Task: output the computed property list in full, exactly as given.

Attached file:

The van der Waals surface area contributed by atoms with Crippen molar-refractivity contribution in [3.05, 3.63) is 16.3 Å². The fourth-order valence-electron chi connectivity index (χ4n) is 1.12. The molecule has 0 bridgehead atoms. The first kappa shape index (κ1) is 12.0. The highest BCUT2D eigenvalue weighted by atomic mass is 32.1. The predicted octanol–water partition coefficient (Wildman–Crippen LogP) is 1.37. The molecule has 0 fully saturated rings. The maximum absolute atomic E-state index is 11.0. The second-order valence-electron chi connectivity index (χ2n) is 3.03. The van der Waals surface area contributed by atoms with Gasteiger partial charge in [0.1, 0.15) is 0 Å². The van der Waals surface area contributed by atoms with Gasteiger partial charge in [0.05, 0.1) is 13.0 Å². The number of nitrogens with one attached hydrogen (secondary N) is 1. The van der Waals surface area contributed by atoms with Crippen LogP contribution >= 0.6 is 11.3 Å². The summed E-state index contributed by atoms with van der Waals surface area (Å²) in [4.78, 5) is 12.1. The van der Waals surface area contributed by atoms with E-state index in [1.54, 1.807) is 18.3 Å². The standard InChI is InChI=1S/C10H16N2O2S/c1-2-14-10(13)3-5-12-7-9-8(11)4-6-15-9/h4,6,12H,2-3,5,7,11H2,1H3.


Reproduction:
The van der Waals surface area contributed by atoms with Crippen molar-refractivity contribution in [3.05, 3.63) is 16.3 Å². The fourth-order valence-electron chi connectivity index (χ4n) is 1.12. The molecule has 0 bridgehead atoms. The first kappa shape index (κ1) is 12.0. The highest BCUT2D eigenvalue weighted by atomic mass is 32.1. The predicted octanol–water partition coefficient (Wildman–Crippen LogP) is 1.37. The molecule has 0 fully saturated rings. The maximum absolute atomic E-state index is 11.0. The second-order valence-electron chi connectivity index (χ2n) is 3.03. The van der Waals surface area contributed by atoms with Gasteiger partial charge in [0.1, 0.15) is 0 Å². The van der Waals surface area contributed by atoms with Gasteiger partial charge in [0.05, 0.1) is 13.0 Å². The number of nitrogens with one attached hydrogen (secondary N) is 1. The van der Waals surface area contributed by atoms with Crippen LogP contribution >= 0.6 is 11.3 Å². The summed E-state index contributed by atoms with van der Waals surface area (Å²) in [4.78, 5) is 12.1. The van der Waals surface area contributed by atoms with E-state index in [1.54, 1.807) is 18.3 Å². The standard InChI is InChI=1S/C10H16N2O2S/c1-2-14-10(13)3-5-12-7-9-8(11)4-6-15-9/h4,6,12H,2-3,5,7,11H2,1H3.